I think that’s about the best I could do. It took her ages to respond to me — she still hadn’t when I began this post, which is what prompted me to write it in the first place — and once she did respond, it was short and sweet. Something like, “Congrats. Work is nutso. I bet Cupcake will like being a sissy.”  And that was it. So different than usual, so unlike her and the long, rambling e-mails I am used to. A part of me wants to make excuses for this. Maybe she doesn’t have anything happy to say. She doesn’t have her baby yet. She’s hurting. Of course she doesn’t want to share in my joy. I would be truly okay with that if I really believed that was the honest reason why she didn’t sound like herself in her e-mail. And yet… Yet, thanks to Facebook, I know she has attended baby showers, 1st birthday parties, and enjoys spending time with “squishy” babies on a regular basis. She does not appear to find it difficult to surround herself with other people’s children.

So now I’m feeling insulted and annoyed and exasperated and done. Just completely done. I really mean it this time. And I realize as I type this that I am now sounding like an addict trying to convince the world of the untruth, but that’s not it. I. Am. Done. Certainly, I won’t turn Kat away if she ever contacts me on her own, but I will no longer be the only one in this relationship who keeps making an effort here. I can’t keep being the only one who tries to be a friend, who tries to keep our friendship alive, who believes that we had something between us worth cherishing forever and ever. I just don’t have the time or energy. And, quite frankly, I just don’t care that much anymore. I have other friends who fulfill for me what Kat used to. I don’t need her now. If that makes me a bad friend, then so be it, I guess.

It is so hard to accept, though, that the girl who commiserated with me over our scary geometry teacher, the one who stood up for me when I got walked all over in Spanish class, the one who gave me advice when I lost my virginity, the one who stood beside me and held my bouquet when I said “I do” is no longer someone I know. Maybe not even someone I want to know. I suppose it is normal to grow up and grow apart, but it is still sad. Still one more thing in my life to grieve.

But I have been through worse. I have been molested. I have lost too many family members to count, been to too many funerals in just 29 years. I have been scarred by infertility. I have held my dead, 7-week embryo in my hands. Surely, I will get through this too.

In fact, this is starting to look pretty damn easy.

5 thoughts on “The Failure of a Friendship

  1. It also took me a long time to realize that my friend, D, was dumping all her crap on me and not giving me much in return. Even her offers to be a surrogate–again, not helpful to our situation–are all about her because she feels good when she’s pregnant.

    I hope you’ll soon realize that you’ll get much more out of letting this friendship go than you’ve gotten out of trying to sustain it the past few years. Still, I’m sorry this is how it had to end.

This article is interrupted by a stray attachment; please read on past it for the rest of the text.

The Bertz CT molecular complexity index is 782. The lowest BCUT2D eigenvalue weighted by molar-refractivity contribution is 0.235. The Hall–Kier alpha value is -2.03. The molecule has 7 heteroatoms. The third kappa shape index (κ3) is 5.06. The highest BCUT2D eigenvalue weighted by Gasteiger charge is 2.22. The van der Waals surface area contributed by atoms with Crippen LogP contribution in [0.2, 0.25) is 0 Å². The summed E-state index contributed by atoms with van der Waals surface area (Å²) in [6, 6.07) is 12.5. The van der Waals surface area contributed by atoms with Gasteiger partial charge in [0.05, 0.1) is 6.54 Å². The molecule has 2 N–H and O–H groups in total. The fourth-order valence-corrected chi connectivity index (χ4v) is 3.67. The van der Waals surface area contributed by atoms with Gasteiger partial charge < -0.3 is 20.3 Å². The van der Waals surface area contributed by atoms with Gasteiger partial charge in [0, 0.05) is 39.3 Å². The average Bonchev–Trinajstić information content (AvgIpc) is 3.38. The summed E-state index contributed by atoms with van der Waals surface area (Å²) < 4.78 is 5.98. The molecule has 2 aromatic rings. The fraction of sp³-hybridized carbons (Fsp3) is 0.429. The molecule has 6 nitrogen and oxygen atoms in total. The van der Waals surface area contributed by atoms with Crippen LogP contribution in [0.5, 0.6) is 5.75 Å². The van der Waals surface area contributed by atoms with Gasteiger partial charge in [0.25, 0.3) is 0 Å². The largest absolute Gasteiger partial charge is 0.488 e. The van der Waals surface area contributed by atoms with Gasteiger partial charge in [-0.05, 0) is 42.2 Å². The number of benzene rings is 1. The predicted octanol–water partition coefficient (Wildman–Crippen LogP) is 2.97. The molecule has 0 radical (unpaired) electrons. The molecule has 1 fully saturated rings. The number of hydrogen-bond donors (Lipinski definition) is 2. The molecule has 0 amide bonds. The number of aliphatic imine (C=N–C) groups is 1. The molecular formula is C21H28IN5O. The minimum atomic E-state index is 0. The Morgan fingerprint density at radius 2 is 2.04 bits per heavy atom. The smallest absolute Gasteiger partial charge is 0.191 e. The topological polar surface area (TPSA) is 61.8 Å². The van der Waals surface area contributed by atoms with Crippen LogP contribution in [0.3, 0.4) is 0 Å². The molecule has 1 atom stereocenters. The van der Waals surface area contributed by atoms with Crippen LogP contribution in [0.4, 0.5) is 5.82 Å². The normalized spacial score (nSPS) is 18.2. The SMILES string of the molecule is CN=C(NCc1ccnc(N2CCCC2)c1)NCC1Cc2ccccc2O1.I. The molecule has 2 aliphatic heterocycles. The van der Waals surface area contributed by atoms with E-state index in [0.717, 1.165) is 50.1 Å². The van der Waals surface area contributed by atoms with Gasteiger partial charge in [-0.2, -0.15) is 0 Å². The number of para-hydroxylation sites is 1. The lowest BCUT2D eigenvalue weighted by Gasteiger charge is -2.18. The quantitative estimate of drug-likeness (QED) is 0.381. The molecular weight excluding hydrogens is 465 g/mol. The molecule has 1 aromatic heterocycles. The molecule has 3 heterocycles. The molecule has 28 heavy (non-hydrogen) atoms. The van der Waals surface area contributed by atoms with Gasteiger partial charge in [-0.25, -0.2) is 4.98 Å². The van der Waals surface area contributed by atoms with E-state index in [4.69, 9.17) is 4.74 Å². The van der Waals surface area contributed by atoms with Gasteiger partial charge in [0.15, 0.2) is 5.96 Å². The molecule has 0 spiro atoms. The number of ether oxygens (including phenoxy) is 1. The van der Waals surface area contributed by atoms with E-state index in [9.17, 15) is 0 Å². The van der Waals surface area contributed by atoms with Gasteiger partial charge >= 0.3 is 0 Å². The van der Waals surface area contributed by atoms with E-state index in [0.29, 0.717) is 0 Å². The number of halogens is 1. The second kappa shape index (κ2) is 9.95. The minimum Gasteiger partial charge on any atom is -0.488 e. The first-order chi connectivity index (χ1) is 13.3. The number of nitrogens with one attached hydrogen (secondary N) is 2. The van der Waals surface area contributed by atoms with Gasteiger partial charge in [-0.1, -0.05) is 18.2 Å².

2. I have a person in my life very similar to your Kat. I’m constantly working around her schedule and often get left in the cold when she cancels on me last minute. I finally figured out that I need to stop giving her the opportunity to upset me.

    I’m sorry that you had to give up a friendship, especially one that could have been so easily fixed by a bit of effort on her part. It’s not easy but you never know when someone else will walk into your life and fit the friendship glove perfectly.

  3. I can relate to a lot of this! I’ve recently decided to “let go” of one of my friends from college. I’ve tried being there for her. I’ve tried to stay connected. I’ve invited her to ALL my major life happenings, only to get cancellations at the last minute. When she told me she was pretty sure she could come to my son’s 1st bday party last month and then canceled the last mintue (after I sent a text because she never officially RSVPd) I was done. She texted me to say she wanted to make plans to hang out. So I wrote back “Let me know what day works for you” and am leaving it at that. The ball is in her court. I’m tired of trying.

    I’m sorry you’re going through this though. Letting go of friendships is a difficult thing to do. I’m not good at it; I always want to give my friends the benefit of the doubt, but I’m starting to realize it’s someting I need to do to keep myself happy.

    ICLW #61

  4. Hi from ICLW – I really beleive that certain friends we have are for a period in our life. Not all friends are meant to be life long. I know it can hurt to let a friend go but sometimes its better than just clinging to something that is no longer healthy.

  5. I definitely think it takes courage to recognize a friendship that no longer works as it once did. We can’t hold on to things simply because they’ve “always” been around, you know? Especially not when they detract from our happiness.

    That being said, I also think that it’s really important to not shut ourselves off completely from the old friends in our lives should the opportunity arise to reconnect (assuming, of course, that no unforgivable damage was done). I went through a rough patch with one of my best friends about 5 years ago – i stopped sharing my life with her because I didn’t feel like I could rely on her for support or understanding. But, as time has passed, we’ve grown closer again and I know that it was just a hiccup in our journey as friends. I am grateful that we both were open to working on it because I would hate not having her around. This really might not apply to you and Kat at all, but I just wanted to share. 🙂